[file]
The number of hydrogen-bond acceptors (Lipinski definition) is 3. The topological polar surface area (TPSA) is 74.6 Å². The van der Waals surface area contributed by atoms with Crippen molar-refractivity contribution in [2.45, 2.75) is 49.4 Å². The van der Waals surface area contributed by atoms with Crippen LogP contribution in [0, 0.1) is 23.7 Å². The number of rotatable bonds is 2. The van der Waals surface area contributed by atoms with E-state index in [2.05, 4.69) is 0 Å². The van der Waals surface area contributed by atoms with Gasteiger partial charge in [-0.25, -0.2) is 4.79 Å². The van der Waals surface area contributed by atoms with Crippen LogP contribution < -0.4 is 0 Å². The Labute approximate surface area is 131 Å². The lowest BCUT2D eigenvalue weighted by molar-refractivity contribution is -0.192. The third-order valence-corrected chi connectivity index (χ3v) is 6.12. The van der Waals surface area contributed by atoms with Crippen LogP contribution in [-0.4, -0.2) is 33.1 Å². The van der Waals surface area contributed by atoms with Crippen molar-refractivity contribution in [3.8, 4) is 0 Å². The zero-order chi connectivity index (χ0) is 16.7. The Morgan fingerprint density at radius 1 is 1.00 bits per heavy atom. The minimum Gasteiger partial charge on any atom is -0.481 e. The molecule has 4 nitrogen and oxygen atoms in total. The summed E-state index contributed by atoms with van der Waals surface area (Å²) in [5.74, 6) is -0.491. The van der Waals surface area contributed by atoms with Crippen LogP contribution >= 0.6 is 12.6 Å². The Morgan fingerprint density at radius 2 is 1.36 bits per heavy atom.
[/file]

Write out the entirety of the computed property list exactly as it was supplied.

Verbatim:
The number of hydrogen-bond acceptors (Lipinski definition) is 3. The topological polar surface area (TPSA) is 74.6 Å². The van der Waals surface area contributed by atoms with Crippen molar-refractivity contribution in [2.45, 2.75) is 49.4 Å². The van der Waals surface area contributed by atoms with Crippen LogP contribution in [0, 0.1) is 23.7 Å². The number of rotatable bonds is 2. The van der Waals surface area contributed by atoms with E-state index in [2.05, 4.69) is 0 Å². The van der Waals surface area contributed by atoms with Gasteiger partial charge in [-0.25, -0.2) is 4.79 Å². The van der Waals surface area contributed by atoms with Crippen LogP contribution < -0.4 is 0 Å². The Labute approximate surface area is 131 Å². The lowest BCUT2D eigenvalue weighted by molar-refractivity contribution is -0.192. The third-order valence-corrected chi connectivity index (χ3v) is 6.12. The van der Waals surface area contributed by atoms with Crippen LogP contribution in [-0.4, -0.2) is 33.1 Å². The van der Waals surface area contributed by atoms with Crippen molar-refractivity contribution in [3.8, 4) is 0 Å². The zero-order chi connectivity index (χ0) is 16.7. The Morgan fingerprint density at radius 1 is 1.00 bits per heavy atom. The minimum Gasteiger partial charge on any atom is -0.481 e. The molecule has 4 nitrogen and oxygen atoms in total. The summed E-state index contributed by atoms with van der Waals surface area (Å²) in [5.74, 6) is -0.491. The van der Waals surface area contributed by atoms with Crippen LogP contribution >= 0.6 is 12.6 Å². The Morgan fingerprint density at radius 2 is 1.36 bits per heavy atom.